Handling coupon overage
Coupon shoppers love overage. Overage occurs when the dollar value printed on a coupon exceeds the selling price of an item. If I buy a box of pasta that’s on sale for 79 cents, but I have a $1 coupon, I’ve got 21 cents in overage. What happens to that 21 cents?
Depending on how your store handles overage: You may get that 21 cents back as cash, the 21 cents may be applied to your end balance at the register or the store may keep the overage, adjusting the coupon’s value down to match the item’s sale price.
Now, you may be thinking that 21 cents isn’t a big deal. But overage can equal both big business and big savings. It isn’t always pocket change. Recently I had a coupon for $4 off any cosmetic product from a major manufacturer. Cosmetic remover was just $1.14 (and yes, cosmetic remover is a cosmetic product!) Now, I had $2.86 in overage. What happened to it?
Well, my store’s coupon policy allows shoppers to receive coupon overage back in cash, and I essentially was paid $2.86 to take the cosmetic remover home. That’s a deal! And because I had four coupons, I bought four removers and was “paid” $11.44 to buy these products.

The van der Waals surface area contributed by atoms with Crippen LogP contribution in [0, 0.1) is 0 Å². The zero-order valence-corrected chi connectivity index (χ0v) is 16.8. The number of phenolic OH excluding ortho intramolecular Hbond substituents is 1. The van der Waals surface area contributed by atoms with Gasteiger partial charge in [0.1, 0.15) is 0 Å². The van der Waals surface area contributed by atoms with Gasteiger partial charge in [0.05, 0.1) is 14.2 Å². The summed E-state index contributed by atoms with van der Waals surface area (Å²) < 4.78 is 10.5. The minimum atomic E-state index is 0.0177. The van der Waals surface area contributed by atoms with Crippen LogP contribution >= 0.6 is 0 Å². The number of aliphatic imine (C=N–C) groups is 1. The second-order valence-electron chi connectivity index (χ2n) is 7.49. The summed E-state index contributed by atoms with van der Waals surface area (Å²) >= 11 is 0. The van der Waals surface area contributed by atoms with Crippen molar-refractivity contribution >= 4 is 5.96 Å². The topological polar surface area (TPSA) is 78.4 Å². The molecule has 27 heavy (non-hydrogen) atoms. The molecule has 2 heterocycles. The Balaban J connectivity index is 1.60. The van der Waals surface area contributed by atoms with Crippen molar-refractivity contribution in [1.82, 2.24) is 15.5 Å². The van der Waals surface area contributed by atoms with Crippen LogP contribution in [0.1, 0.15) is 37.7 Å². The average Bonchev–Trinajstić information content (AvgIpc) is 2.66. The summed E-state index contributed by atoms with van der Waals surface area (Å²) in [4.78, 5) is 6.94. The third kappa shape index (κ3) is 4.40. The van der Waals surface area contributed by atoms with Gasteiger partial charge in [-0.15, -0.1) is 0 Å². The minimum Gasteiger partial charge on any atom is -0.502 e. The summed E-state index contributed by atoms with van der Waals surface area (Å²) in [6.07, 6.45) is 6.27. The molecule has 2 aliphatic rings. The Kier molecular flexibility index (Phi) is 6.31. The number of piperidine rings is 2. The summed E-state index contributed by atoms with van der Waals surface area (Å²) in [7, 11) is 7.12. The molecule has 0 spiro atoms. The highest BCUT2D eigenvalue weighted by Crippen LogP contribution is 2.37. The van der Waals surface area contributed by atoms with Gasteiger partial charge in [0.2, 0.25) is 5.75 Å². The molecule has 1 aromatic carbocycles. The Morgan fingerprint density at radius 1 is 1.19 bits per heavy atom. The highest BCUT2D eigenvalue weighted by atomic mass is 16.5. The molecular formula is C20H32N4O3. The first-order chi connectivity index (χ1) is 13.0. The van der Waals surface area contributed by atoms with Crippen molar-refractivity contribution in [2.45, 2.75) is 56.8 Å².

Several readers have asked about overage recently. Here’s one:
Q: Sometimes I have a coupon for an amount that exceeds the item’s sale price, usually when the item is a store markdown. I have encountered different responses. If I purchase the item alone, the store often accepts the coupon but usually doesn’t give cash back. If I buy other additional items to get a total that exceeds the coupon value, I get the full coupon discount. How does the manufacturer reimburse the store for these different situations?
A: It sounds like the store allows coupon overage but does not allow cash back in an overage situation. The register allows the overage to be applied to other items he’s buying in the same transaction. The store is reimbursed the full, face value of the coupon. So, to use my $4 cosmetics coupon as an example again, the store will be reimbursed $4, plus a handling fee, no matter the cost of the cosmetic product. Knowing this, if the store allows you to buy other items and “eat up” that overage, applying it to your own groceries, it’s absolutely a smart thing to do.
Smart Living Tip: To find out how your store handles overage, check the store’s coupon policy. Many national supermarket and drugstore chains have their coupon policies available online, and clarify if your coupon will be adjusted down or whether you’ll receive the overage.